John J. Hight.

History of the Fifty-eighth regiment of Indiana volunteer infantry. Its organization, campaigns and battles from 1861 to 1865 online

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Online LibraryJohn J. HightHistory of the Fifty-eighth regiment of Indiana volunteer infantry. Its organization, campaigns and battles from 1861 to 1865 → online text (page 30 of 47)
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important campaign, a short account of which should
be noted here.

A tew days after I left them the Pontoon train was ordered
to move again to Sandtown, about ten miles down the river.
This was their second journey over that road, as the reader
will remember. The object of the move this time was to
afford a crossing for General Kilpatrick's Brigade of cav-
alry, the other time it was for the accommodation of General
Stoneman's cavalry. There was a considerable difference
in the push and energy of these two bodies of cavalry, as we
shall presently see. It will be remembered that Stoneman's
cavahy came and looked over on the other side of the river,
but, for lack of courage, or for some other cause, they did
not go over and take possession. So we had to take up our
bridge and beat an inglorious retreat. With Kilpatrick it
was ditlerent. vShorth' after davliglit one morning we
arrived again at the river, ojiposite vSandtown. The few
rebels on the other side immediately became impressed with
the notion that their presence was not wanted, when they


heard the balls from ovir guns whistling about their ears.
Within a very short time, we had a bridge down and Kilpat-
rick's force began to cross. When thev were all over on
the other side thev formed in column and immediately
started in pursuit of the enemy. A sharp skirmish was
encountered, a tew miles out, but it did not last lonij. The
rebels gave way and Kilpatrick tbllowed fast after them.

For two days our Regiment was encamped at the bridge
on the south side of the river. We had not heard anything
from Kilpatrick. We only knew that his mission was to
make a raid ai^ound the rear of Atlanta, and destroy the rail-
road and stir up the rebels in everv wav possible. And we
knew that whenever Kilpatrick started out to stir up the
rebels he geperally succeeded in his undertaking. So we
were not very much surprised when, one evening about sun-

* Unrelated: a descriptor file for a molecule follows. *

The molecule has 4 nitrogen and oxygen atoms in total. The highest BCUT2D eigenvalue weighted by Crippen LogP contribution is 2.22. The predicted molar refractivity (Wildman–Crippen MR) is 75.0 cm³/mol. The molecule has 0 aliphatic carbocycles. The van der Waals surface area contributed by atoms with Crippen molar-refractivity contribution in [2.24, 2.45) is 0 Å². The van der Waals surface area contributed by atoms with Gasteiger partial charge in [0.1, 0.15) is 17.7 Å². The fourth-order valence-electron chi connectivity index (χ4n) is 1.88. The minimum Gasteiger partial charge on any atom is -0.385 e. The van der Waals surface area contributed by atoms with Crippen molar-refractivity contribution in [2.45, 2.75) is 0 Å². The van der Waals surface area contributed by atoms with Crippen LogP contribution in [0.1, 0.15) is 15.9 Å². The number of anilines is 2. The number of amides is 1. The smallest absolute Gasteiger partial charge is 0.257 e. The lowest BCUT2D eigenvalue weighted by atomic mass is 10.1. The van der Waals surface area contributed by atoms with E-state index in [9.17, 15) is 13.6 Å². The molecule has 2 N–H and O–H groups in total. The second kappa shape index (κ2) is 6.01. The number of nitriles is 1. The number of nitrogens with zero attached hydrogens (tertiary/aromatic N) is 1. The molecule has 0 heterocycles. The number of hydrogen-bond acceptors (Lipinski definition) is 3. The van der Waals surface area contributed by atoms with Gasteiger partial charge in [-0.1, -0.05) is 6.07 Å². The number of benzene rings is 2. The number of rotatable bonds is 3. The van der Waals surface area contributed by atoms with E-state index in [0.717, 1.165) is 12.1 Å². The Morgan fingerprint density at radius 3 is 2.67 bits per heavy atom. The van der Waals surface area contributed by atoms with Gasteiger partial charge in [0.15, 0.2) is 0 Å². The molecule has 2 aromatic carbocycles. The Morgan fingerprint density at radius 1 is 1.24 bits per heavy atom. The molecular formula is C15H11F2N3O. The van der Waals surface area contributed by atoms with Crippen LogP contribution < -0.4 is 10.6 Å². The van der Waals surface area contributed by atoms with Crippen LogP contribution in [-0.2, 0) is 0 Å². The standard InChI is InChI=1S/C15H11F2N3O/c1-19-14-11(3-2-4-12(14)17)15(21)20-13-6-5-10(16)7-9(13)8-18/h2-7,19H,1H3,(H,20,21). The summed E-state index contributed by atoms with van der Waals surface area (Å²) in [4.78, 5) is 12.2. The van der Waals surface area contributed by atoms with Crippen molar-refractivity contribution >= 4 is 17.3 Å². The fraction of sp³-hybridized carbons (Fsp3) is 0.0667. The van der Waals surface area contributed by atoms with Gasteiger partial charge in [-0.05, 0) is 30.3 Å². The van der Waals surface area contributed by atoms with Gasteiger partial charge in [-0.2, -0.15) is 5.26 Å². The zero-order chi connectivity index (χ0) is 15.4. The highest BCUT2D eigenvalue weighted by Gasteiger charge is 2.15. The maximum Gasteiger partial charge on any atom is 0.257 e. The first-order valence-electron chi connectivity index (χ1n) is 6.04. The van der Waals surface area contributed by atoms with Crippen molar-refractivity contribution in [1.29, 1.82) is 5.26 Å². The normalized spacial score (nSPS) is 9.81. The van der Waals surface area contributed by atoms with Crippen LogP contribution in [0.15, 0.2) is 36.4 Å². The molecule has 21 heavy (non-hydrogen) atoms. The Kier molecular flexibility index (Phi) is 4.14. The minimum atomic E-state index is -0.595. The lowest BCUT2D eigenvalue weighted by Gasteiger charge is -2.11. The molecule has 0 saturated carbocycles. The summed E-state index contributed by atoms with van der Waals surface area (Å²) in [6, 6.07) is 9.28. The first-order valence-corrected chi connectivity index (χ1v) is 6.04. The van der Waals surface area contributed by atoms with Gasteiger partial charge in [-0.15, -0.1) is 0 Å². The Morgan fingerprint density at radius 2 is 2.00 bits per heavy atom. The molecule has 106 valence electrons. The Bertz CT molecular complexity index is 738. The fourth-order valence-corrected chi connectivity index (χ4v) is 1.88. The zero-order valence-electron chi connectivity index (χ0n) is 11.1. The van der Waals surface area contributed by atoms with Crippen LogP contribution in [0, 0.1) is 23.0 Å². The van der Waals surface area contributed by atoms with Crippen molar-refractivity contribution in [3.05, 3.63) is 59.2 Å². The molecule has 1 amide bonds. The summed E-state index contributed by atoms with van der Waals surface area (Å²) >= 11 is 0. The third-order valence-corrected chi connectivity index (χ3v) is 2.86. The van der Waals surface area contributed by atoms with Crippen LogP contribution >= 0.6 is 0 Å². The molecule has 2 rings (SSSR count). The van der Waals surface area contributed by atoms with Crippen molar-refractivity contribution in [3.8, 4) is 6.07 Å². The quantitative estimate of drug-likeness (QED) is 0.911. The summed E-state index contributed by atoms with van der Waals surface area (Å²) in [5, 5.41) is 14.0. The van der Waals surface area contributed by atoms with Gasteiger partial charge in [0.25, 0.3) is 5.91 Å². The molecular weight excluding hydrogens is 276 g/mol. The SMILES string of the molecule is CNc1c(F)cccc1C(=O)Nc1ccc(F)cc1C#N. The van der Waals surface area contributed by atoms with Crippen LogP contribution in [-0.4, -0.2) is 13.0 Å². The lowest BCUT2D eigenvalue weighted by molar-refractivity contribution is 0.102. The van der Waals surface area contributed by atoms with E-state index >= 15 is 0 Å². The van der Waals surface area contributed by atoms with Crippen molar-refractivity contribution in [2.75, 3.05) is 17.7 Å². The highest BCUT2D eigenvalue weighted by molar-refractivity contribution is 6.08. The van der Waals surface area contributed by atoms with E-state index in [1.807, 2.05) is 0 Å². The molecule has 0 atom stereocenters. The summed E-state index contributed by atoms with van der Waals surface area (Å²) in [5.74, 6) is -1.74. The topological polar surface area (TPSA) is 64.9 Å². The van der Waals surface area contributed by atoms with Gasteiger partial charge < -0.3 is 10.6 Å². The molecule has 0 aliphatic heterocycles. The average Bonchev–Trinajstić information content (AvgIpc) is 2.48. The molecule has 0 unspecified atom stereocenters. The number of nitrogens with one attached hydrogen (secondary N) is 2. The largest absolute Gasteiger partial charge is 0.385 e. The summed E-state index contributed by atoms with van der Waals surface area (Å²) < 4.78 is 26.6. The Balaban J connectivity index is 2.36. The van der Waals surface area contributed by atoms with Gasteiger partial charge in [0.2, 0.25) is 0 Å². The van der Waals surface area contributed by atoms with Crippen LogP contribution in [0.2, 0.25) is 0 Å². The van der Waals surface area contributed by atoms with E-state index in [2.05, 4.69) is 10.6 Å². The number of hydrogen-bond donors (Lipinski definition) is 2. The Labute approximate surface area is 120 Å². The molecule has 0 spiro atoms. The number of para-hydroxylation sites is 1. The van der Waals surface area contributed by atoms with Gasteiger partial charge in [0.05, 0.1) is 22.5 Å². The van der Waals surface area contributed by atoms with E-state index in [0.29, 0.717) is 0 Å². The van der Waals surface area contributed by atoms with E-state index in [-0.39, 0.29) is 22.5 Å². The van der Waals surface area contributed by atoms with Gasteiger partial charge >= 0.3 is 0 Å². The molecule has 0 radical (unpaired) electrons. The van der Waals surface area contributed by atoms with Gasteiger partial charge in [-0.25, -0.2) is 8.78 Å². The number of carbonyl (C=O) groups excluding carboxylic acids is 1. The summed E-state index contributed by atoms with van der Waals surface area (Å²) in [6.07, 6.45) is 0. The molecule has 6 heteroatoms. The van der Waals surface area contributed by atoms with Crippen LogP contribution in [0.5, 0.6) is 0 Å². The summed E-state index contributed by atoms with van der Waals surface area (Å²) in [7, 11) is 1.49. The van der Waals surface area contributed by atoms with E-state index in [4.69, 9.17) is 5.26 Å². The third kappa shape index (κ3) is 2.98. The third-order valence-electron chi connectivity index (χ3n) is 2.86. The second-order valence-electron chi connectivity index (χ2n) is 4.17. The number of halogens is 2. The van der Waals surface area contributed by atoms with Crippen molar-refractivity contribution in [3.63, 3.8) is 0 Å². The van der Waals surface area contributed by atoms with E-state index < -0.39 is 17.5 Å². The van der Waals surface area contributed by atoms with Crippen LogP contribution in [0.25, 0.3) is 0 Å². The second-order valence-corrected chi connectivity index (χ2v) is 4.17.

down, the head of the cavalry column was seen coming back
in considerable of a hurry. The whole Brigade was soon in
our camp, and we soon learned that a much larger force of
rebels was not far behind. It seems that Kilpatrick had
made a success of his enterprise, but in doing so had
attracted a strong force of rebel cavahy, who had followed
him on his retreat. So we were now all confronted with a
superior force of the enemy, and our position was not the
most fortunate. Here we were, one Regiment of infantry
and a Brigade of cavalry against about all the available cav-
alry- in the rebel arm v. Then we were on their side of the
river, with only a single pontoon bridge on which to cross in
case of retreat.

In this condition there was only one thing to do вАФ tliat w as
to make such preparations that retreat would not be neces-
sary. This we at once set about doing.

A line of battle was formed in the shape of a semi-circle,
each Hank resting on the river, the 58th Regiment of infantry
being in the center of the line. There were a number of log
houses in the little village, known as Sandtown. These
were torn down and the logs utilized in building rifle pits.
The men worked like beavers in constructing these works of


defense, and it was not long until we were in shape to have
giveji the rebels a warm reception. A strong skirmish line
was kept well out to the front, with a stronger force in
reserve. For some reason the enemv did not press our
retreating cavalrv, but contented themselves with skirmish-
ing with our advanced lines.

This disposition of the rebels, and their delav, was a for-
tunate thing for our little force at the river. If they had
pressed their advantage, our men most certainly would
have had a hard time in holding tiieir position. We waited
and worked all night long, making all the noise we could,
meanwhile, but the rebels come not. With the exception
of one or two little brushes with our outline of skirmishers,
there was no evidence that there was any rebel' force near.
Soon after daylight a reconnoisance was made, developing
the fact that the enemy had retired. Of course our men
breathed easier after this was known. Weary with an all
night watching, they betook themselves to rest and sleep.

The Regiment remained here for several da3's after this,
Ijut there was no further demonstration by the enemv. Our
boys, being several miles from the main army, had access to
the fruit, fresh meat, and other articles in which this vicin-
ity abounded ; and, in consequence, were enjoving life.

On the 25th of August orders came to march, and a short
time before simdown the Regiment started, marching in a
southerly direction. The roads were bad and tlie Pontoon
train was long, so that there was slow progress at first.
Some time after dark the Regiment went into camp, about
eight miles from the starting place. The camping ground
here was in a large, open field, and it was discovered that
other troops were there ahead of oin- Regiment. These
were found to be the Fourth Corps ; and tlie fiu'ther tact was
ascertained that this was a movement of the largest part of
Sherman's army around Atlanta, for the purpose of cutting
otV the retreat of Hood trom that belea

Online LibraryJohn J. HightHistory of the Fifty-eighth regiment of Indiana volunteer infantry. Its organization, campaigns and battles from 1861 to 1865 → online text (page 30 of 47)